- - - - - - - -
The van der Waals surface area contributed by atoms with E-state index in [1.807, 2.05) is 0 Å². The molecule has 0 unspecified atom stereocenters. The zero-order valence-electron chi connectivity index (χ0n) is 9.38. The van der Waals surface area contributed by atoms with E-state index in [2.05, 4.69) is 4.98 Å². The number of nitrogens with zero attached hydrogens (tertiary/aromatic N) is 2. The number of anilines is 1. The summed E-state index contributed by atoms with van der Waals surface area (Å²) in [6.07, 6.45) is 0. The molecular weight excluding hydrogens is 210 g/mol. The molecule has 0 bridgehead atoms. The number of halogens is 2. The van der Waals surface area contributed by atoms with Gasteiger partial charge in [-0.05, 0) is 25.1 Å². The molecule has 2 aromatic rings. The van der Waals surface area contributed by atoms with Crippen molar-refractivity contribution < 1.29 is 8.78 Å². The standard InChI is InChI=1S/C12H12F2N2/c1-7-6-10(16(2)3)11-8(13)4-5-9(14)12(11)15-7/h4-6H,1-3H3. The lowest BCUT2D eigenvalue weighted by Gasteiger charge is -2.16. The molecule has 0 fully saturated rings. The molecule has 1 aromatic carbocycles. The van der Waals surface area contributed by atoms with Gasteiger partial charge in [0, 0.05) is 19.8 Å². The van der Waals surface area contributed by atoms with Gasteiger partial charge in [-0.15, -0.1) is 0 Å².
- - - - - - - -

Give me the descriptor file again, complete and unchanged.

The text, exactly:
The van der Waals surface area contributed by atoms with E-state index in [1.807, 2.05) is 0 Å². The molecule has 0 unspecified atom stereocenters. The zero-order valence-electron chi connectivity index (χ0n) is 9.38. The van der Waals surface area contributed by atoms with E-state index in [2.05, 4.69) is 4.98 Å². The number of nitrogens with zero attached hydrogens (tertiary/aromatic N) is 2. The number of anilines is 1. The summed E-state index contributed by atoms with van der Waals surface area (Å²) in [6.07, 6.45) is 0. The molecular weight excluding hydrogens is 210 g/mol. The molecule has 0 bridgehead atoms. The number of halogens is 2. The van der Waals surface area contributed by atoms with Gasteiger partial charge in [-0.05, 0) is 25.1 Å². The molecule has 2 aromatic rings. The van der Waals surface area contributed by atoms with Crippen molar-refractivity contribution < 1.29 is 8.78 Å². The standard InChI is InChI=1S/C12H12F2N2/c1-7-6-10(16(2)3)11-8(13)4-5-9(14)12(11)15-7/h4-6H,1-3H3. The lowest BCUT2D eigenvalue weighted by Gasteiger charge is -2.16. The molecule has 0 fully saturated rings. The molecule has 1 aromatic carbocycles. The van der Waals surface area contributed by atoms with Gasteiger partial charge in [0, 0.05) is 19.8 Å². The van der Waals surface area contributed by atoms with Gasteiger partial charge in [-0.15, -0.1) is 0 Å².